Our favorite blankets are wool blankets specifically because that is one of the warmest materials.

Wool blankets are great for indoor snuggles or outdoor sitting by the fire. 😊

Also, Don’t forget the Coffee, Hot Tea, or Hot Chocolate for extra warmth!!


Final Thoughts

So, let’s recap on what we did to keep our RV from freezing and how we stayed warm during our Texas Freeze.

  1. Turned the water off and clear water lines. (Unless you have a heated water hose. In this case, having Styrofoam for extra insulation on the pipes, open cabinets, and keep the water dripping out of the faucet)
  2. Release Tanks
  3. Purchase Extra Propane or a Space Heater
  4. Purchase a Dehumidifier
  5. Insulate your Windows
  6. Purchase an RV Skirt
  7. Bundle up! Wool Blankets, socks, warm clothes! Stay Warm!!

I hope you enjoyed reading and I hope this helps answer some questions on staying warm while winter RV living full-time.

While we make these suggestions, we are not responsible for any mishaps, freezing pipes and hoses, or fires.

We do recommend you use safety measures and read your RV’s owner’s manual.

If you have any other tips that have helped you during a Freeze, please leave us a comment!

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Winter RV Living fulltime (1)

Our Honeymoon at The Beloved Hotel (Honest Review)

Our Honeymoon at The Beloved Hotel (Honest Review)

Our honeymoon trip was truly an amazing and memorable experience. Staying at the Beloved Hotel was like being treated like royalty. This Hotel is an all-inclusive adult-only dream vacation that didn’t cost a fortune. We were blessed to have this trip gifted to us by Matthew’s Father. The total trip cost including airfare was less than $2500. For a week-long vacation with spa day and airfare, the cost and value were unbeatable for us.

After our amazing wedding of spending time with our family and friends as we became one, we expected the honeymoon to be the cherry on top. We had been waiting for this much-needed vacation for a long time!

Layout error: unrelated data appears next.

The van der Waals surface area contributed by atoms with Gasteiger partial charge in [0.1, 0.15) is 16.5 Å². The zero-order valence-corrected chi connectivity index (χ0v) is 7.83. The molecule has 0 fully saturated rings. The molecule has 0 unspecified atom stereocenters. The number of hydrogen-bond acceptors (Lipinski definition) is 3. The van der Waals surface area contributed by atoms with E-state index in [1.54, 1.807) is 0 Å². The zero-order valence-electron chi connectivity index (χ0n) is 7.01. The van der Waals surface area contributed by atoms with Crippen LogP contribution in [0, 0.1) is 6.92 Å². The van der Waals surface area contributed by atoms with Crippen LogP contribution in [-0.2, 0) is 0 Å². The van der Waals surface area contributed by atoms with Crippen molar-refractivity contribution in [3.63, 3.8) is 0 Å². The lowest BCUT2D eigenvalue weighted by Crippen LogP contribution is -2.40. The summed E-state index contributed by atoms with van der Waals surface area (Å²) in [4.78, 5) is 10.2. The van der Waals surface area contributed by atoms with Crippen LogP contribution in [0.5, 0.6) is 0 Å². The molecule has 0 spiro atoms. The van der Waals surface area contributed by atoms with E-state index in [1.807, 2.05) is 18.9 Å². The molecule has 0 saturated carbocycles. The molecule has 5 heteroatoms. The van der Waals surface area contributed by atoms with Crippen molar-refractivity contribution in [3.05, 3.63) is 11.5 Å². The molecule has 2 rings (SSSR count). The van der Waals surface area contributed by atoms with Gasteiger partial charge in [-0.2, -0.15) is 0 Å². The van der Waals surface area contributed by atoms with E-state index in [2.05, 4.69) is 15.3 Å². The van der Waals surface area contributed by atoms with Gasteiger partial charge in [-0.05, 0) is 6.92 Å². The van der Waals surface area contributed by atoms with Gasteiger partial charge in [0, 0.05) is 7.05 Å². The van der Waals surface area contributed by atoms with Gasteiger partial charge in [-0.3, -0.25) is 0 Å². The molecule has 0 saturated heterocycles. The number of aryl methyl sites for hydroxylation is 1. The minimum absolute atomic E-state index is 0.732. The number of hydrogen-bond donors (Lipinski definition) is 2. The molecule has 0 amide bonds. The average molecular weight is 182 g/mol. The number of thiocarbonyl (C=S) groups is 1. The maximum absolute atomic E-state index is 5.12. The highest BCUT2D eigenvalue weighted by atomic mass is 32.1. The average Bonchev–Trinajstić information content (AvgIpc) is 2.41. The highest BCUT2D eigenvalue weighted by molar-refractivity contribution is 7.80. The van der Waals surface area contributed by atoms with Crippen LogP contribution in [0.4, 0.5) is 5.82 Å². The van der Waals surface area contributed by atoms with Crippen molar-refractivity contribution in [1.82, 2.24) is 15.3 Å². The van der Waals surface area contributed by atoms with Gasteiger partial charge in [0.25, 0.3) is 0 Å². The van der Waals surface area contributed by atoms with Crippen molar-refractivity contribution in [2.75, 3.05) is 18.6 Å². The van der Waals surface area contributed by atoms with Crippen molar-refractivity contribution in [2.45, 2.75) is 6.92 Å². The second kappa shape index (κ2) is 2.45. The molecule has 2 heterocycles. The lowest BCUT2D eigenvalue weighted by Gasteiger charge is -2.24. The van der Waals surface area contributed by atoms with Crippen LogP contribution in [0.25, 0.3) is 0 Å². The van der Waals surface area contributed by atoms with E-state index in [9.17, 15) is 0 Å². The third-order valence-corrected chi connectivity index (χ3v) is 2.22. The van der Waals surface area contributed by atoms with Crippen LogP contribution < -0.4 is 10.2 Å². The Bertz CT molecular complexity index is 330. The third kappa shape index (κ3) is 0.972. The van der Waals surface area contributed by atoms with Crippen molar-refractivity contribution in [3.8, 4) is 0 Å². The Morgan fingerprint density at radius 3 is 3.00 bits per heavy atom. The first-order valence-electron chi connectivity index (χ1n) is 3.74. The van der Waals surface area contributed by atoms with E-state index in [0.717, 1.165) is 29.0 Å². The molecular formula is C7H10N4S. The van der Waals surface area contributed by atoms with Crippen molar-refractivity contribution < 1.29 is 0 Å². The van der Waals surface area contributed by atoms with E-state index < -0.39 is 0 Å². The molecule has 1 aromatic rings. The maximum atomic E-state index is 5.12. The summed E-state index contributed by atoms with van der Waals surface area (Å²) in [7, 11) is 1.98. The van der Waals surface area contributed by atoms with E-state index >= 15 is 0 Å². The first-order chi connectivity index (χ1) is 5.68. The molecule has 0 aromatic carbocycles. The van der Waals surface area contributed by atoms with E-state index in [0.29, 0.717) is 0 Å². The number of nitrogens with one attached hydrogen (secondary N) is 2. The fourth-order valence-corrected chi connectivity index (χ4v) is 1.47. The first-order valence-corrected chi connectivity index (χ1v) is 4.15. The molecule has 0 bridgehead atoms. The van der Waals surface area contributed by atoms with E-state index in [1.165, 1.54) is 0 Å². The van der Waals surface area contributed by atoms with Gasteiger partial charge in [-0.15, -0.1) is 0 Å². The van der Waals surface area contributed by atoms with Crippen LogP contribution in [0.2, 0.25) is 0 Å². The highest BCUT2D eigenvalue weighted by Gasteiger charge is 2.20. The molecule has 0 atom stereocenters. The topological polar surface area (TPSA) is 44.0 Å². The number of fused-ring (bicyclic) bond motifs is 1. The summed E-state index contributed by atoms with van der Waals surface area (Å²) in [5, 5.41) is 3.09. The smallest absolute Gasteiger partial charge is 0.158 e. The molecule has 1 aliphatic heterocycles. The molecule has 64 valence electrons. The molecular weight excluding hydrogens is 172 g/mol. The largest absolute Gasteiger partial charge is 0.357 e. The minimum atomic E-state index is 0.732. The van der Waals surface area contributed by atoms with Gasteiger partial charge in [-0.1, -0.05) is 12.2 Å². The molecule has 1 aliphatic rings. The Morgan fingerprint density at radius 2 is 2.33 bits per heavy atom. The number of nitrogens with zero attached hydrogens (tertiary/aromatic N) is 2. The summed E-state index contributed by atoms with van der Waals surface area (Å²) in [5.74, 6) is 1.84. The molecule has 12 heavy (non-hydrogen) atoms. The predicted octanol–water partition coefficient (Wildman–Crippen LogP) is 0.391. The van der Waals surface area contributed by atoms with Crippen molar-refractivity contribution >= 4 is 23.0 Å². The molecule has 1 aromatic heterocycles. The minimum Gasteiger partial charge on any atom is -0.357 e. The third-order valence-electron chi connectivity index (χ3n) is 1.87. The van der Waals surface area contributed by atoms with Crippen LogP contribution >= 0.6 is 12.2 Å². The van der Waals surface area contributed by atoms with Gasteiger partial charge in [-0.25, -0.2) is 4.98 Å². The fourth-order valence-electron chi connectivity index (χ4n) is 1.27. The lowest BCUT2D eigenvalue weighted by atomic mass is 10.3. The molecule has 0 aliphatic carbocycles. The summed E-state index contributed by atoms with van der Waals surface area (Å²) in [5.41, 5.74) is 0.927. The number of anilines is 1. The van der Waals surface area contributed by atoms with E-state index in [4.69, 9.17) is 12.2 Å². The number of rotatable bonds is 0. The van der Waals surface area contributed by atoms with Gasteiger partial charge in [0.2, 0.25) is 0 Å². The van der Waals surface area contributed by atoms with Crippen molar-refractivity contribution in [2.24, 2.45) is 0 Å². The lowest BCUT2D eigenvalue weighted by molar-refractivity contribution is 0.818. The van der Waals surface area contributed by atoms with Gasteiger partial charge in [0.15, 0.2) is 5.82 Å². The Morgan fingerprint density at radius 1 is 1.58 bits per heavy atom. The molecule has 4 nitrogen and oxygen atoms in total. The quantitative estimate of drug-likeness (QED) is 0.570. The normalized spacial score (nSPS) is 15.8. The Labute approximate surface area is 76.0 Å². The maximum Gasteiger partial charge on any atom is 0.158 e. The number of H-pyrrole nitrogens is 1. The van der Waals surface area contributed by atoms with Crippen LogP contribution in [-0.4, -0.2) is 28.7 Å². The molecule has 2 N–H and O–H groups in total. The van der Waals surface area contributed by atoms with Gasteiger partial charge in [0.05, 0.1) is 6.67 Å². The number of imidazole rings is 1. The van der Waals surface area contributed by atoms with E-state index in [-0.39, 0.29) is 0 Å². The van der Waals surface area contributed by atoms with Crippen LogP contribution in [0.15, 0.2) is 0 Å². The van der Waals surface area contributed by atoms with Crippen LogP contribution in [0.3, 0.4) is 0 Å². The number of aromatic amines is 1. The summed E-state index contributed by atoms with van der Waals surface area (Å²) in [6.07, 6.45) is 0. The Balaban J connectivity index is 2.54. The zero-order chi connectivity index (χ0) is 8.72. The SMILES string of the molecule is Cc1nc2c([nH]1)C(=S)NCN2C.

Plus, this was Matthew’s first time out of the country! So, I was even more excited for him to experience a different culture.

As we arrived at the Airport in Cancun we easily located our shuttle which was also included in our bundled purchase. The ride was a little cramped, but that didn’t bother us! We enjoyed a shuttled ride with other honeymooners.

As we got out of the van, there was staff waiting to grab our bags as well as hand us a nice cool damp towel to clean our hands and a celebratory champagne. First impressions are everything and they either make or break your entire stay. Our first impression of our honeymoon stay at The Beloved was impeccable.

Check in was a breeze, the staff was attentive and present. Our room wasn’t ready when we arrived, so we decided to explore and have a nice lunch overlooking the ocean. As we ate and explored they held our bags for us. I could already tell this trip was going to be relaxing and after planning a huge wedding, much needed.

Walking through the resort, you can really tell they pay attention to detail and cater to couples celebrating their honeymoons or anniversaries. All couples celebrating received a welcome banner across their doors as seen in the image. The details truly make it memorable and exciting to be celebrating.

Our stay consisted of many days on the beach, delicious all you can eat meals, and continuous flow of drinks. We played life-size chess, kayaked and snorkeled in the ocean. We enjoyed a beautiful relaxing couples therapeutic spa day that was complimentary with our honeymoon trip.

Our favorite night was the special 4-course meal prepared just for us on the beach. Matthew’s father happened to visit the same resort with his wife about a month before and made nice with the Manager. Therefore, when we arrived they had already been preparing a romantic beach dinner for our last night to enjoy at Matthew’s father’s request.

Even without that special dinner, the experience was more than we could imagine and we would go back in a heartbeat. If you are looking for a place to honeymoon, enjoy an anniversary, or just need a vacation; we recommend The Beloved.

Our opinions are our own. People may have other experiences with products, services, or places we recommend. We only recommend products, services, or places we have visited and enjoyed ourselves.

RV With Dogs – What to Expect

RV With Dogs – What to Expect

Traveling in an RV with Dogs is an experience all on its own. As my husband and I started the RV journey we had two dogs, Piper and Finley.

We are now living in an RV full time with three dogs because we adopted  Blaze from my husband’s sister.

With our experience with dogs and living in an RV, there are some things we would like to share.